After two years of a rising number of cyber breaches, 2018 is on pace to taper off, according to Momentum Cyber's most recent mid-year cybersecurity review. There have been 668 known breaches in the first part of this year and if that rate continues, there would be 1,336. There were 1,093 in 2016 and 1,579 in 2017. Importantly, the report cites a 10% decrease in data breach-related costs, down to $3.62 million over the past year.
The almost 302,000 open cybersecurity jobs are also a contributing factor to the rise in breaches. And although there are about 768,000 employed cybersecurity professionals, less than two-thirds of breaches are detected by an internal notification; the rest, nearly 40%, are found by an external notification.
Prior to GDPR's May 25 deadline, in 2016 companies invested $5.1 million in data privacy. From year-to-date in 2018, investments rose to $132.7 million.
CIOs can rejoice that it costs less to deal with a data breach, but experts agree it's not a matter of "if" and attack or breach occurs, it's "when."
The dilemma facing tech organizations involves the current job market. Does a CIO fill more jobs to combat a problem that is largely identified from outside sources? Or would having more workers increase the odds that breaches are discovered internally? And are those same employees making attack vectors easier for bad actors through social media, applications and mobile devices?
To ward off the increase in data breaches, data encryption has become a cornerstone of security, but employees who bring shadow IT into the workplace may be ignorant to these security measures.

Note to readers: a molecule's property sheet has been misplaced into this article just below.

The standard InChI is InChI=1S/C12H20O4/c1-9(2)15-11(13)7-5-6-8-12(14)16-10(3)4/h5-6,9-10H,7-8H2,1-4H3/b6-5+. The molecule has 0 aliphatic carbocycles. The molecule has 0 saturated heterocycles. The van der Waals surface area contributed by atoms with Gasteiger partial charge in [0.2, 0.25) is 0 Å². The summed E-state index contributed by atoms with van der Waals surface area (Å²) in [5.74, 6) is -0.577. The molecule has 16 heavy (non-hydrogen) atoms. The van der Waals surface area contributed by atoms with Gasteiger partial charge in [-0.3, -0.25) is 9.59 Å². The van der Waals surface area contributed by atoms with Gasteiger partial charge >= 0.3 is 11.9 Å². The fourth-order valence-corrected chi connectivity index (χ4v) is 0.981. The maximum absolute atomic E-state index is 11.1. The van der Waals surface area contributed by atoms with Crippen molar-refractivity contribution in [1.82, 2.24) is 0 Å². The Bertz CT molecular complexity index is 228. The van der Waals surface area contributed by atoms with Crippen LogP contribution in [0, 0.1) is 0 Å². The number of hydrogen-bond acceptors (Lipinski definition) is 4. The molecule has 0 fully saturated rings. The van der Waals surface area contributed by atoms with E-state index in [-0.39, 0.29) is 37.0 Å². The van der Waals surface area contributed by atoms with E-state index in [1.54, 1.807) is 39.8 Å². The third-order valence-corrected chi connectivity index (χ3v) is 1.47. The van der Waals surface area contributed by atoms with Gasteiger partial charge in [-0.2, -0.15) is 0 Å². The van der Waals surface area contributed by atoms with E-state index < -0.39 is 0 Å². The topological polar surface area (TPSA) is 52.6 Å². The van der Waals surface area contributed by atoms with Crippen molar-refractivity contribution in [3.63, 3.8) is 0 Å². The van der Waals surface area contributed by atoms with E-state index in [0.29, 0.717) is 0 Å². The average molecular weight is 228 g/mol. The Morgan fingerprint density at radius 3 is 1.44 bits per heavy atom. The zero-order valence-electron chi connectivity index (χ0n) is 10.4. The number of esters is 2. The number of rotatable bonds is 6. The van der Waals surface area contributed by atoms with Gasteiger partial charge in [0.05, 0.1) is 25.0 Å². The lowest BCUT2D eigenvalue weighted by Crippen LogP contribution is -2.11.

The more autonomous departments and employees get, the more IT they take on independently and free from central IT's authorization. This creates a void in security.
However, IT departments "treating shadow IT as a cancer and trying to kill everything" will not correct a company's underlying issues, said Patric Palm, CEO of Favro, in an interview with CIO Dive. The sense of freedom non-IT departments feel when customizing applications is from the cloud.
The cloud can lay an unintentional welcome mat for attackers. For example, AWS S3 buckets have been at the root of data leaks from the Department of Defense, WWE and Verizon, and this is largely because attackers are focusing on cloud-based storage and online repositories.
To address the issue with internal detection, organizations need to put a data curator in place to oversee and have control over data asset inventory. And most easily, organizations should use the tools readily provided for them by major cloud vendors. These services include automatic services that can crawl through buckets looking for personally identifiable information a company may have collected.